Contrary to the popular equation of the terms occult and cult, they are not interchangeable.
Occultists use or have secret knowledge of actions and/or rituals connected to supernatural belief s and/ or supernatural powers.
Religion is the differentiating factor: occultists adopt supernatural beliefs which may or may not be religious in nature, while cultists adopt specific religious belief systems. Although the nature of occultist and cultist belief systems is different, most people do not distinguish between the two because both belief systems represent an unorthodox departure from conventional society. This report draws a clear distinction between cult and occult activity, concentrating entirely on the latter. For further information about cults, contact:
American Family Foundation
Cult Awareness Network (CAN) - National Office
Institute for the Study of American Religion
Spiritual Counterfeits Project
Dr. Richard Ofshe, Professor
Margaret Singer, Ph.D.
Legal occult activities, the subject of this chapter, are condemned largely because many, but not all, occultists practice magic. A controversial term in and of itself, magic involves the invocation of supernatural powers to control natural forces. The use of such power adds more fuel to the definitional controversy. Consider the following:
* Most occultists, some of whom call themselves magicians, symbolically invoke magic, or so-called white magic, for what they call positive means - applying a herbal cure for an ailment, invoking a spell to enhance one's ability to be a better lover or obtain a more satisfying job, or casting powers to protect the earth from harmful human intrusions. These practitioners don't actually summon supernatural powers or control natural forces, but rather use trickery to perform rites that are symbolic of wishes, concerns, or disappointments.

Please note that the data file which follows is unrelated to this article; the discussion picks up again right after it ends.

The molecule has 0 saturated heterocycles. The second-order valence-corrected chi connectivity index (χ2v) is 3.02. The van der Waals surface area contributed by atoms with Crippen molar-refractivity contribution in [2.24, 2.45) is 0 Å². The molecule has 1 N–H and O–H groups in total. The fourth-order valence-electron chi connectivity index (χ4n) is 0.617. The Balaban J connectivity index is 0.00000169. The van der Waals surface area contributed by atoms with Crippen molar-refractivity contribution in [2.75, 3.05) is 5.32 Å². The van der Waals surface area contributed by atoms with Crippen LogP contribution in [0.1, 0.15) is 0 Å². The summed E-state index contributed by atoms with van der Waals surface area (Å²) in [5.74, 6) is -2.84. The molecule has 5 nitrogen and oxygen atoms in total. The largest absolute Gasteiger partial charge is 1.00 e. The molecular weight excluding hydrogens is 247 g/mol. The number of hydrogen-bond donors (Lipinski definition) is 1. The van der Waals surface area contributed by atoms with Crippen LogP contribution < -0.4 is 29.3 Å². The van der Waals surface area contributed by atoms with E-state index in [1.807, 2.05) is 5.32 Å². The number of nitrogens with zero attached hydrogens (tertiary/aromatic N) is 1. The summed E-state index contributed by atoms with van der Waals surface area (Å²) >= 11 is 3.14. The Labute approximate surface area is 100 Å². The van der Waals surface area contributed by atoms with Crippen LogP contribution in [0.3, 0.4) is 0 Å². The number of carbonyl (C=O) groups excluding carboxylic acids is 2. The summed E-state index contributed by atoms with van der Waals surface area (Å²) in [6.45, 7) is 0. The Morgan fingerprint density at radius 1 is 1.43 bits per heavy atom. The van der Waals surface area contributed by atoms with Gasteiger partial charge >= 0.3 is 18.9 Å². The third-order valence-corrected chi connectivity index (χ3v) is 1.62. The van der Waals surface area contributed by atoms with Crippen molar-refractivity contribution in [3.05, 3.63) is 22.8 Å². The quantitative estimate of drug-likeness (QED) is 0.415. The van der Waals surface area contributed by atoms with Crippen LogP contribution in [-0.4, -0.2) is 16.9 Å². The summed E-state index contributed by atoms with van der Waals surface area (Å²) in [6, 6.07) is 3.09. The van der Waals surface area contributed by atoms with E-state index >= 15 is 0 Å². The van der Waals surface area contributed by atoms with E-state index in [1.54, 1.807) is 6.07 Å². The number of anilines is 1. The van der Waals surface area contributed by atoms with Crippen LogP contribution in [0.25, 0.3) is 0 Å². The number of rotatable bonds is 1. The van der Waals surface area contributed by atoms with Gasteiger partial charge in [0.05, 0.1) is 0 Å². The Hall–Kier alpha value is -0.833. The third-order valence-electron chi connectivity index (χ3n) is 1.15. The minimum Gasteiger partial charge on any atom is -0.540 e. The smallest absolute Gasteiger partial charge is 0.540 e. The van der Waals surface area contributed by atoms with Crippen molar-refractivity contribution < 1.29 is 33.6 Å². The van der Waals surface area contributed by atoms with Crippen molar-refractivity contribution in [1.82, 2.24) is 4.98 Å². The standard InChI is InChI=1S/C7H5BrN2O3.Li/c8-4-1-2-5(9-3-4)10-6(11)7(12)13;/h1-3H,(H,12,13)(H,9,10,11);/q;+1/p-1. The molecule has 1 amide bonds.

* A few occultists, often known as sorcerers, practice black magic or the dark arts. Such practitioners claim to actually invoke supernatural powers for primarily evil purposes.
* Other practitioners deplore any distinction between white and black magic. They believe that the magician "sets out to conquer the universe" thereby requiring entry into the "darkest levels of the mind." To succeed, he or she must become master of everything in the universe - evil as well as good, cruelty as well as mercy, pain as well as pleasure." (Cavendish, 1967:3.) Thus, these practitioners argue, all magic is black.
It appears that, to the practitioner, the type of magic practiced is largely perceptual; that is, practicing magic really involves what the practitioner believes is being invoked, be it black, white or both. To the law enforcer, however, the practitioners perceptions are moot; he or she is involved either in legally-protected spiritual activity which is beyond the jurisdiction of the criminal justice system, or in illegal criminal activity as defined by law and clearly within the system's jurisdiction.
This chapter seeks to sort out and clarify these distinctions for the law enforcer. In so doing, it defines occult activity and